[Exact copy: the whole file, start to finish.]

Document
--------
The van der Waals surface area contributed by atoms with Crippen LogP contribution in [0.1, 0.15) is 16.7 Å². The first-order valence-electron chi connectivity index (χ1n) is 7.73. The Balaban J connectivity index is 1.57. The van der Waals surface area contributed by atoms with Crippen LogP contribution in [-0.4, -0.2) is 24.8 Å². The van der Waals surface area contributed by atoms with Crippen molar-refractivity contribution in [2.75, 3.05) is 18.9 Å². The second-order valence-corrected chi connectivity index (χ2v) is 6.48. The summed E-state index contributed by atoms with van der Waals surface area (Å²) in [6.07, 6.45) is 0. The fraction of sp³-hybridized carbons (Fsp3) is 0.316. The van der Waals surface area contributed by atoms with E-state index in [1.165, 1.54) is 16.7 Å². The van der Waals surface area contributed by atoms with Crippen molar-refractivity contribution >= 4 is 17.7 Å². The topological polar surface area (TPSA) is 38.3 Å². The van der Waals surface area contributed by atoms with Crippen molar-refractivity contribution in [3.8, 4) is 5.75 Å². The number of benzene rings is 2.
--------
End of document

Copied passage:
The van der Waals surface area contributed by atoms with Crippen LogP contribution in [0.1, 0.15) is 16.7 Å². The first-order valence-electron chi connectivity index (χ1n) is 7.73. The Balaban J connectivity index is 1.57. The van der Waals surface area contributed by atoms with Crippen LogP contribution in [-0.4, -0.2) is 24.8 Å². The van der Waals surface area contributed by atoms with Crippen molar-refractivity contribution in [2.75, 3.05) is 18.9 Å². The second-order valence-corrected chi connectivity index (χ2v) is 6.48. The summed E-state index contributed by atoms with van der Waals surface area (Å²) in [6.07, 6.45) is 0. The fraction of sp³-hybridized carbons (Fsp3) is 0.316. The van der Waals surface area contributed by atoms with E-state index in [1.165, 1.54) is 16.7 Å². The van der Waals surface area contributed by atoms with Crippen molar-refractivity contribution >= 4 is 17.7 Å². The topological polar surface area (TPSA) is 38.3 Å². The van der Waals surface area contributed by atoms with Crippen molar-refractivity contribution in [3.8, 4) is 5.75 Å². The number of benzene rings is 2.